At the same time, it is essential to adopt measures that can break the self-reinforcing interaction between risk appetite and liquidity in order to avoid further financial crises. Here, I see three avenues that merit further reflection:
Micro- and macro-prudential measures – these aim to prevent the build-up of financial fragilities and the emergence of credit and asset price bubbles. This includes of course the liquidity and capital adequacy-related measures which are at the heart of the Basel III accord. This may also include capital management techniques insofar as they are internationally consistent, and insofar as they are not a substitute for fundamental reforms;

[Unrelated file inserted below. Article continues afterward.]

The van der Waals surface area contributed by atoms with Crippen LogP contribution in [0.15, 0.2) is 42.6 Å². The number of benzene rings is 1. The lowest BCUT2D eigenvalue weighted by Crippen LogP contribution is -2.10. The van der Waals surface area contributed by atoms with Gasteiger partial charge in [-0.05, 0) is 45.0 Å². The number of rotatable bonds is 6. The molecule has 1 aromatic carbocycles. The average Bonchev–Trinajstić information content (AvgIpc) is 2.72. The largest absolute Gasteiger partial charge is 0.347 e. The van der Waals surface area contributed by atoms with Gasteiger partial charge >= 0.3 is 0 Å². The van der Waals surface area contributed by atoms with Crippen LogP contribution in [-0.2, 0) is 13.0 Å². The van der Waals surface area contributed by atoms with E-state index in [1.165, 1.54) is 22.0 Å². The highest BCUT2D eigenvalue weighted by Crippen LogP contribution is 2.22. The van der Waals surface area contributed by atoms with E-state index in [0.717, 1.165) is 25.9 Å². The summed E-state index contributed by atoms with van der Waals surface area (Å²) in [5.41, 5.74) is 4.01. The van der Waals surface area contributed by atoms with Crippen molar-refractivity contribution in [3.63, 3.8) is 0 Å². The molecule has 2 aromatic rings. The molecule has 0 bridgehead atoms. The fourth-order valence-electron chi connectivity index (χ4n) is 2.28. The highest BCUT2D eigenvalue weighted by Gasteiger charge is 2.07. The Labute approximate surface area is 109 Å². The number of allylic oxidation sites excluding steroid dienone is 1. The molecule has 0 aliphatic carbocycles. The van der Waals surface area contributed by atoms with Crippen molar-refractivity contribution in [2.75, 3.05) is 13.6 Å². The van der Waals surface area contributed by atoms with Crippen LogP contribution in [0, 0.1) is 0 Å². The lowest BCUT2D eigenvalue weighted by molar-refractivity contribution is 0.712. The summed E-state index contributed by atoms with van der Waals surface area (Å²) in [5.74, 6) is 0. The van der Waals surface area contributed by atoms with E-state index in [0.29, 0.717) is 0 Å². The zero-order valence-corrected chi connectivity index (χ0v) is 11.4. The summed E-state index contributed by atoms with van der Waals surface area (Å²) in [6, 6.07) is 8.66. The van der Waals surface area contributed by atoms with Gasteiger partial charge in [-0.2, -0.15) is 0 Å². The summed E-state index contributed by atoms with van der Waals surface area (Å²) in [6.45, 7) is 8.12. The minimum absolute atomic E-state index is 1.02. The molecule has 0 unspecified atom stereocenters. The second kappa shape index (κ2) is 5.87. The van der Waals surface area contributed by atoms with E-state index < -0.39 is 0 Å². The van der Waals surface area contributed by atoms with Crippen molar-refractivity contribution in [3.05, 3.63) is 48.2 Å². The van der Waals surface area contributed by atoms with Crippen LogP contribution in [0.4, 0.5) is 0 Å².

Further improvements in the financial regulatory framework – these would enable national supervisors and central banks to better monitor and, if necessary, rein in endogenous liquidity creation within the financial sector. This includes the oversight and regulation of the shadow banking system and the implementation of OTC derivatives market reform;
Further reflection is also warranted on precautionary foreign-exchange reserve holdings and on international coordination in the face of global liquidity shocks. These deliberations should build on the seminal work done by the CGFS on liquidity arrangements between central banks, and on the progress achieved by the IMF with the creation of the Precautionary and Liquidity Line, in addition to the already existing FCL and PCL.
Progress along these three avenues would help to provide a consistent policy framework for addressing global liquidity.